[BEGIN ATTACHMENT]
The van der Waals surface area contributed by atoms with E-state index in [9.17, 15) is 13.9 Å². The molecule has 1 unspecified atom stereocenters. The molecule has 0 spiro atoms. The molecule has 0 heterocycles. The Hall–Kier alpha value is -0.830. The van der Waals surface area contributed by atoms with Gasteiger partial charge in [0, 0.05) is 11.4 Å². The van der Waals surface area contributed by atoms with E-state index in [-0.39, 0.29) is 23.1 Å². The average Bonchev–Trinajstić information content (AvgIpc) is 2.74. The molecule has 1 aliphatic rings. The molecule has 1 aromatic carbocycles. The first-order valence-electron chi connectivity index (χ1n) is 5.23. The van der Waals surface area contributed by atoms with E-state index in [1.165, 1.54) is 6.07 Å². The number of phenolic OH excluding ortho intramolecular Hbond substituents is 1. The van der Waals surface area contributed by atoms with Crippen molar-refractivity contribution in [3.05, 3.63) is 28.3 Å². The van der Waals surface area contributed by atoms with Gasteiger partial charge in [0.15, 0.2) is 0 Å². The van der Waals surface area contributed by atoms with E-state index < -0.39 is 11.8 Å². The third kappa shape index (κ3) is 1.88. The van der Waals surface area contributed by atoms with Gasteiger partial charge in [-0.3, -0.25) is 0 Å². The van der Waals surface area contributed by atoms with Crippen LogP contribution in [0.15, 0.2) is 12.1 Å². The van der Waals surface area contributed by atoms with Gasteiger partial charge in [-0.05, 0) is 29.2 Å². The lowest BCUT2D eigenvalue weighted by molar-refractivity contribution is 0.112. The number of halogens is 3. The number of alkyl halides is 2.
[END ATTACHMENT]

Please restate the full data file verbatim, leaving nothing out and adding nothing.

The van der Waals surface area contributed by atoms with E-state index in [9.17, 15) is 13.9 Å². The molecule has 1 unspecified atom stereocenters. The molecule has 0 spiro atoms. The molecule has 0 heterocycles. The Hall–Kier alpha value is -0.830. The van der Waals surface area contributed by atoms with Gasteiger partial charge in [0, 0.05) is 11.4 Å². The van der Waals surface area contributed by atoms with E-state index in [-0.39, 0.29) is 23.1 Å². The average Bonchev–Trinajstić information content (AvgIpc) is 2.74. The molecule has 1 aliphatic rings. The molecule has 1 aromatic carbocycles. The first-order valence-electron chi connectivity index (χ1n) is 5.23. The van der Waals surface area contributed by atoms with E-state index in [1.165, 1.54) is 6.07 Å². The number of phenolic OH excluding ortho intramolecular Hbond substituents is 1. The van der Waals surface area contributed by atoms with Crippen molar-refractivity contribution in [3.05, 3.63) is 28.3 Å². The van der Waals surface area contributed by atoms with Gasteiger partial charge in [0.15, 0.2) is 0 Å². The van der Waals surface area contributed by atoms with E-state index < -0.39 is 11.8 Å². The third kappa shape index (κ3) is 1.88. The van der Waals surface area contributed by atoms with Gasteiger partial charge in [-0.3, -0.25) is 0 Å². The van der Waals surface area contributed by atoms with Crippen LogP contribution in [0.15, 0.2) is 12.1 Å². The van der Waals surface area contributed by atoms with Gasteiger partial charge in [-0.05, 0) is 29.2 Å². The lowest BCUT2D eigenvalue weighted by molar-refractivity contribution is 0.112. The number of halogens is 3. The number of alkyl halides is 2.